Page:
Everything was so hands-off; no ever checked my progress, no one told me when to push, the only "interference" was reminding me to breathe and to try to relax my shoulders and legs so that pushing would be easier for me. At some point, the nurse tried to check the fetal heart rate, which required me to sit up out of the water. I found being upright extremely uncomfortable, but she kept not being able to find Buster's heartbeat. I had to restrain myself from shouting "You'll have a much easier time checking it if you just wait a minute!" I got back to business and my water broke and then two or three contractions later, Buster's head and then shoulder emerged. It turns out they couldn't get the heart rate because I was further along then they had thought and he was already in the birth canal!
The midwife's assistant caught the baby and lifted him out of the water and then handed him to me. Wiggle came in and met his baby brother and was all smiles. We sat in the tub and relaxed and snuggled for a bit. C cut Buster's cord which was a little bit of a conversation piece because it was extra thick and had a true knot in it. A short while later, I shakily got out of the tub and then got into my own bed and snuggled and nursed my new baby in my own room. It was wonderful. A few hours later, I had our usual breakfast at the table with my family - back to normal(ish) by breakfast.
I really cannot describe how wonderful and relaxing it was to be in my own house. And while I don't generally go in for this type of stuff, the birth itself was quite empowering. I felt in control, in-tune with my body, and very connected to the birth. Although Wiggle's birth was not at all traumatic and he was beautiful and healthy when born, the process felt confrontational, and I felt a little powerless. The hospital and doctors made me feel like something was happening to me and that while the end result is wonderful, the process is less than wonderful, but at home, it felt like I was making something happen and that the whole tiring, painful, messy thing is part of the wonderful.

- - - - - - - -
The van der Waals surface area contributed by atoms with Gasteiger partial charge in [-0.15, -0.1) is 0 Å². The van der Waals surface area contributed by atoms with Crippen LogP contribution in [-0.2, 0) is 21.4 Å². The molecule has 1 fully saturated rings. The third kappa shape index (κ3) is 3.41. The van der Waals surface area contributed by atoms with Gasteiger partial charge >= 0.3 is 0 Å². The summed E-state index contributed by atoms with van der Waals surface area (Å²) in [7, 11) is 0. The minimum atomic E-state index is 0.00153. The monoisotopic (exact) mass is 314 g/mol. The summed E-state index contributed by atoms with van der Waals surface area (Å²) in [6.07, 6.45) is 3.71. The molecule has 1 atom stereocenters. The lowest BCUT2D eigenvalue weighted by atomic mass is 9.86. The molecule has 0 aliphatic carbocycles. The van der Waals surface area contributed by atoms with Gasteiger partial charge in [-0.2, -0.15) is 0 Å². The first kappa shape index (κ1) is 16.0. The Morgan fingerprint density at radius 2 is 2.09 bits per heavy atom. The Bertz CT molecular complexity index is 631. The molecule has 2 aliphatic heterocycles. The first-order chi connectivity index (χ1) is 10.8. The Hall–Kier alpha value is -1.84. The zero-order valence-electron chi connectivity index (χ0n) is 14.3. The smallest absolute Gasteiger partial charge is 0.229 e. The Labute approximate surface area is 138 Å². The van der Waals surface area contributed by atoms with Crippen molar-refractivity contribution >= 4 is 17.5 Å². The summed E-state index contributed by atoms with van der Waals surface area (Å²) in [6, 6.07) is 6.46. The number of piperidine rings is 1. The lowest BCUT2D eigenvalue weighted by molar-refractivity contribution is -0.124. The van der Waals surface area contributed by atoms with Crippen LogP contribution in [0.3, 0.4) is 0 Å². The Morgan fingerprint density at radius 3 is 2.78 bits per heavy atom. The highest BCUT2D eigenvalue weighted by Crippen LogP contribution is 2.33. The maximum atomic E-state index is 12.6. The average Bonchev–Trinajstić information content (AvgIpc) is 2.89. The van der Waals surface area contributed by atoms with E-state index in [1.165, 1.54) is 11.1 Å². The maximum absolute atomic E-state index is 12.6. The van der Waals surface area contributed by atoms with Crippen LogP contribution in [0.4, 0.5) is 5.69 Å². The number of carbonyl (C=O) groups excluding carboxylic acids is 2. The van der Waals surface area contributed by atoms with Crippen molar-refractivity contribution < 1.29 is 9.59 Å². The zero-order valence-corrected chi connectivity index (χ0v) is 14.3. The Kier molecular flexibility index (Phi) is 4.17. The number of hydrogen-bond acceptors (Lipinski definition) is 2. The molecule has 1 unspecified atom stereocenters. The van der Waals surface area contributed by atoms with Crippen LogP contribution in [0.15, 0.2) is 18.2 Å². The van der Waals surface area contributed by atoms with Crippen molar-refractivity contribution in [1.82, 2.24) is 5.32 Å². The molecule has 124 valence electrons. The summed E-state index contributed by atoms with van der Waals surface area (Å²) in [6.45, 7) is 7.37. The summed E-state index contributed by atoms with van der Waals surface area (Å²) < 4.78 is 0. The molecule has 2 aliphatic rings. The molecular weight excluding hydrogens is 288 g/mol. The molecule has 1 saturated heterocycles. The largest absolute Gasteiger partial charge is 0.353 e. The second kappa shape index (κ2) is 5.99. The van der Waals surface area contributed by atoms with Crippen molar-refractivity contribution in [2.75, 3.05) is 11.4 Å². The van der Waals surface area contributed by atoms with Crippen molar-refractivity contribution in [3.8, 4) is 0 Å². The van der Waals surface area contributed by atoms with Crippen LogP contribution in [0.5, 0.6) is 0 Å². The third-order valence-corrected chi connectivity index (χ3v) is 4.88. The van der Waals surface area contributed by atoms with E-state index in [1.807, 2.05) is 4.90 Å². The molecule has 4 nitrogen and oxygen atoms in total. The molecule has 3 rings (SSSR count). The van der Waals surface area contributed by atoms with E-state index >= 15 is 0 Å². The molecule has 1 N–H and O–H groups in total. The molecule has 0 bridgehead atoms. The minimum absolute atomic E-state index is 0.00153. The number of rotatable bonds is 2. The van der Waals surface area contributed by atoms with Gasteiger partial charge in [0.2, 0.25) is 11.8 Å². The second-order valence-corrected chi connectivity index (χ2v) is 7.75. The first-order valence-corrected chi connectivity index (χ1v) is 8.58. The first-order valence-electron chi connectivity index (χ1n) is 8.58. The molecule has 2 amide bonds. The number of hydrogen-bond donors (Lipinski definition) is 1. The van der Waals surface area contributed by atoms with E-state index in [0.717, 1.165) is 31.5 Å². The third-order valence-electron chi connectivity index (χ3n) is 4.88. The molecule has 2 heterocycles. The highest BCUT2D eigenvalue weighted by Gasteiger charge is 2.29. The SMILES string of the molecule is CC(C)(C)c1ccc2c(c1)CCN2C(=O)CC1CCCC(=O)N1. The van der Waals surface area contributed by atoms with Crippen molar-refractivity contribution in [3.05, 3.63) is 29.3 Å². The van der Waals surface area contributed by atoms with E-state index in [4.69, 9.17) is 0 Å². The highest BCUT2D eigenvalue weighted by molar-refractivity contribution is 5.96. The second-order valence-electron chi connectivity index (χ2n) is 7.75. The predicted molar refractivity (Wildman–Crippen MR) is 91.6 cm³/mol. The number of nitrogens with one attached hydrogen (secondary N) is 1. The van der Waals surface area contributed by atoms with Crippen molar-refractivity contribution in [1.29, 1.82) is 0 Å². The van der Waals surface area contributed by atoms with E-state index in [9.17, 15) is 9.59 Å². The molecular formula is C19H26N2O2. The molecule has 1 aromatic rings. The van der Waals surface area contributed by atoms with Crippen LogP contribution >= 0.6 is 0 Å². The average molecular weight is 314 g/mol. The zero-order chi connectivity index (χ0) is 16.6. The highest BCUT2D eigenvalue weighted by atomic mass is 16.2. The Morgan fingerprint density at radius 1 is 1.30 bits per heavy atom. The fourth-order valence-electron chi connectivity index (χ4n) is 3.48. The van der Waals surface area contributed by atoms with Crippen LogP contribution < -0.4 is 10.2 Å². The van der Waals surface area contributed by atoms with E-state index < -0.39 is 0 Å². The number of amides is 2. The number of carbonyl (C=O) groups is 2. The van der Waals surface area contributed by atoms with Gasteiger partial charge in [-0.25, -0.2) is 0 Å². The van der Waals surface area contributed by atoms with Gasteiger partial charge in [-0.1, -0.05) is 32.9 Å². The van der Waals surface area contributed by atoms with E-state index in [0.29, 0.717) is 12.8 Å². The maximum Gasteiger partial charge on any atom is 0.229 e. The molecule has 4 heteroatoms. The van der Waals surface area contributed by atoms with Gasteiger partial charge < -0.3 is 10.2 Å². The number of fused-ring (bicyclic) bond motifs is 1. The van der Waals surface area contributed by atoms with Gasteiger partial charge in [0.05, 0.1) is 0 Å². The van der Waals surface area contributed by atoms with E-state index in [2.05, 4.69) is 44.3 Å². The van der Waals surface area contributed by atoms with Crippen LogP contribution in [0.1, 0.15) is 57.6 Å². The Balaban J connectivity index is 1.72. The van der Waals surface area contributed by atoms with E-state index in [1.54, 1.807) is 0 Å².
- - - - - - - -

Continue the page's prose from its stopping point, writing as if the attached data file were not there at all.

In all fairness, some of the difference could be that my first labor was twice as long and pitocin-driven, so I was much more drained and worn out by the end than I was this time. Also, I knew what to expect, even when the minor idiosyncrasies of my birth pattern happened - I mysteriously almost passed out after both births - this time though C wasn't as worried as the first time because it had happened before. But even if some of the awesomeness could be attributed to things that would have been the case even if we were in a hospital, having Wiggle here, laboring the way I wanted and at my own pace, and going to sleep in my own bed were all awesome things that could only really happen at home, and I wouldn't choose to have it any other way.